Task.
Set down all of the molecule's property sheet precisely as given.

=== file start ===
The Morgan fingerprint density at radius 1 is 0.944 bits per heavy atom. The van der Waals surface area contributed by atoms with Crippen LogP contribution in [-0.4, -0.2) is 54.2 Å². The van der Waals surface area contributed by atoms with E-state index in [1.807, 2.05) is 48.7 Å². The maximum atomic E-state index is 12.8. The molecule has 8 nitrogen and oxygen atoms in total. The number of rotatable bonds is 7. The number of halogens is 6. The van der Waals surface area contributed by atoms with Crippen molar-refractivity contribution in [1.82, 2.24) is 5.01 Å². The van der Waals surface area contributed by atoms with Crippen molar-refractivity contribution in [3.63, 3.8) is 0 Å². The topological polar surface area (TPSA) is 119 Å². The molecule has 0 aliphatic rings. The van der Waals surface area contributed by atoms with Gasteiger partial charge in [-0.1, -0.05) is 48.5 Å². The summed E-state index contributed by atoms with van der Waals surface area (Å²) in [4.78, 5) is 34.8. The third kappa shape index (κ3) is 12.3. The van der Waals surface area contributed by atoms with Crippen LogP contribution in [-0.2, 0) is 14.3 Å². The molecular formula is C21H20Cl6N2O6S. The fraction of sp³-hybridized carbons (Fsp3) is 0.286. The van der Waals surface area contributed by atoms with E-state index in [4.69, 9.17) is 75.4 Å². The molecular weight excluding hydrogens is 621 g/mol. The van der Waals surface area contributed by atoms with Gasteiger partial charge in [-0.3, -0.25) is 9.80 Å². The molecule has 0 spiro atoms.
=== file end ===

The Morgan fingerprint density at radius 1 is 0.944 bits per heavy atom. The van der Waals surface area contributed by atoms with Crippen LogP contribution in [-0.4, -0.2) is 54.2 Å². The van der Waals surface area contributed by atoms with E-state index in [1.807, 2.05) is 48.7 Å². The maximum atomic E-state index is 12.8. The molecule has 8 nitrogen and oxygen atoms in total. The number of rotatable bonds is 7. The number of halogens is 6. The van der Waals surface area contributed by atoms with Crippen molar-refractivity contribution in [1.82, 2.24) is 5.01 Å². The van der Waals surface area contributed by atoms with Crippen molar-refractivity contribution in [3.63, 3.8) is 0 Å². The topological polar surface area (TPSA) is 119 Å². The molecule has 0 aliphatic rings. The van der Waals surface area contributed by atoms with Gasteiger partial charge in [-0.1, -0.05) is 48.5 Å². The summed E-state index contributed by atoms with van der Waals surface area (Å²) in [4.78, 5) is 34.8. The third kappa shape index (κ3) is 12.3. The van der Waals surface area contributed by atoms with Crippen LogP contribution in [-0.2, 0) is 14.3 Å². The molecular formula is C21H20Cl6N2O6S. The fraction of sp³-hybridized carbons (Fsp3) is 0.286. The van der Waals surface area contributed by atoms with E-state index in [4.69, 9.17) is 75.4 Å². The molecular weight excluding hydrogens is 621 g/mol. The van der Waals surface area contributed by atoms with Gasteiger partial charge in [-0.3, -0.25) is 9.80 Å². The molecule has 0 spiro atoms.